Shortstop Consensus Rank Scores


The table below is a consensus of all of the projections with each player’s rank stacked against others at the position. Then each ranking is averaged out for a score. Read the nerdy fine print at the very bottom to learn how to use. These do not have “weights” added.

For example, Xander Bogaerts doesn’t have SS eligibility in some leagues the first week of the season, so he’ll be ranked much lower than J.J. Hardy in the official rankings. However, you can see what a steal Ian Desmond is based on the pure projection stats.

Here are the projections and rankings (remember this doesn’t include weights):

Pay attention to the drop-offs between one player at the position and the next guy. The color coding will help you see the drop from one tier to the next.

Boom candidates:

Jose Reyes
can still offer 5 category production. Jump on him and love his stat lines. Lots of bag thieves are available at the SS position. Especially with Elvis Andrus (33), Jean Segura (36) and down deep with Jonathan Villar (38). Villar could be a great handcuff candidate if you take the injury risks of Troy Tulowitzki and Hanley Ramirez. J.J. Hardy’s 20+ homers will be the last influx of power you’ll see come over the board and it will go late. Respect and appreciate the 4 categories Brad Miller and Xander Bogearts provide. Both are great quasi-sleeper candidates.

Bust candidates:

Jimmy Rollins and Derek Jeter are the only names at this point. The projections say stay away. Starlin Castro may have disappointed owners who over reached last year, but projection models say he will recover nicely. There are many rankings that have Castro going much higher than his projections state. “Nicely” is not the same as “fully fulfilling his potential”. Let someone else take the chance. Elvis Andrus’ lack of power stats really hurts him. He is over-rated on rankings per the projections models. Alexi Ramirez is an empty batting average now. Stay away unless you find yourself the last guy picking a shortstop.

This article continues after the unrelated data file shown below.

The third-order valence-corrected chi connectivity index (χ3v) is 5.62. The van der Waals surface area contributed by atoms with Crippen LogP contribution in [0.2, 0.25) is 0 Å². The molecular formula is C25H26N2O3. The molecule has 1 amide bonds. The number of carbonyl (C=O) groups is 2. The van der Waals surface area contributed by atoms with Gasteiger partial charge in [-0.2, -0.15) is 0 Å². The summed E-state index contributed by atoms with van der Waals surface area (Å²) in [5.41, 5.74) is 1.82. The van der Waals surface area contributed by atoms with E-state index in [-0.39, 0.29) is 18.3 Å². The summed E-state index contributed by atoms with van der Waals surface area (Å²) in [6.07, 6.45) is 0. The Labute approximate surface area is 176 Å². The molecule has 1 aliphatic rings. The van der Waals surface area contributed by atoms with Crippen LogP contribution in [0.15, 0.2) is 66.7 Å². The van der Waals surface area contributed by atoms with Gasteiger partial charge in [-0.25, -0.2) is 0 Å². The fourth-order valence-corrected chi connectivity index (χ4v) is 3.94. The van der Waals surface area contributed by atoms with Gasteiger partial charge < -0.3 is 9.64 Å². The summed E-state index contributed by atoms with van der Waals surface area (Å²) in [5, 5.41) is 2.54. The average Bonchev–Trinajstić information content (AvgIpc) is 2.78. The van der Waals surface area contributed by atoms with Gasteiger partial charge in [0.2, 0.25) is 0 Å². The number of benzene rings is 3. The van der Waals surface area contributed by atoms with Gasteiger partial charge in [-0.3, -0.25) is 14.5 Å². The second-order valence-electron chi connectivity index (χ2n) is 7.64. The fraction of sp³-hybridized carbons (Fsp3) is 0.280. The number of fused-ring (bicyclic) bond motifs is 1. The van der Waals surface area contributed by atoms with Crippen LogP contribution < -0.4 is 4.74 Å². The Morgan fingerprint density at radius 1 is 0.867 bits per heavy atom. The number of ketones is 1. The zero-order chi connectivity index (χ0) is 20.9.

Here are the basics and ‘need to knows’ to understand how to use the chart:

  • Projections for the basic five fantasy baseball categories: SB, HR, RBI, R, and AVG. Projections are based on several trusted projections datasets. A consensus removes the need to put all of your trust in a single source.
  • Each player is ranked in regards to the other players in that position. Their overall ranking is displayed in the “RANK SCORE”. That is the average in each of the rankings.
  • You’ll notice that several players are higher/lower than you expect to see on a normal “rankings” list. That is because the “Rank Score” is not weighted for such things as position flexibility, stat importance, boom and bust probability, injury history, at-bat projections or year over year consistency.
  • I personally take these projections and add weights to determine my own rankings. From there, I’ll build a ‘draft map’ to help me strategize which targeted player to take in the draft. It helps to grab my “undervalued” guys at the right time. Last year, it was Matt Harvey and Starling Marte.

Now go forth and “win baseball” as my non-understanding girlfriend likes to say.

Brian Reddoch is a CraveOnline reporter and rabid fan of all teams Seattle. You can follow him on Twitter @ReddReddoch or “like” CraveOnline Sports on Facebook

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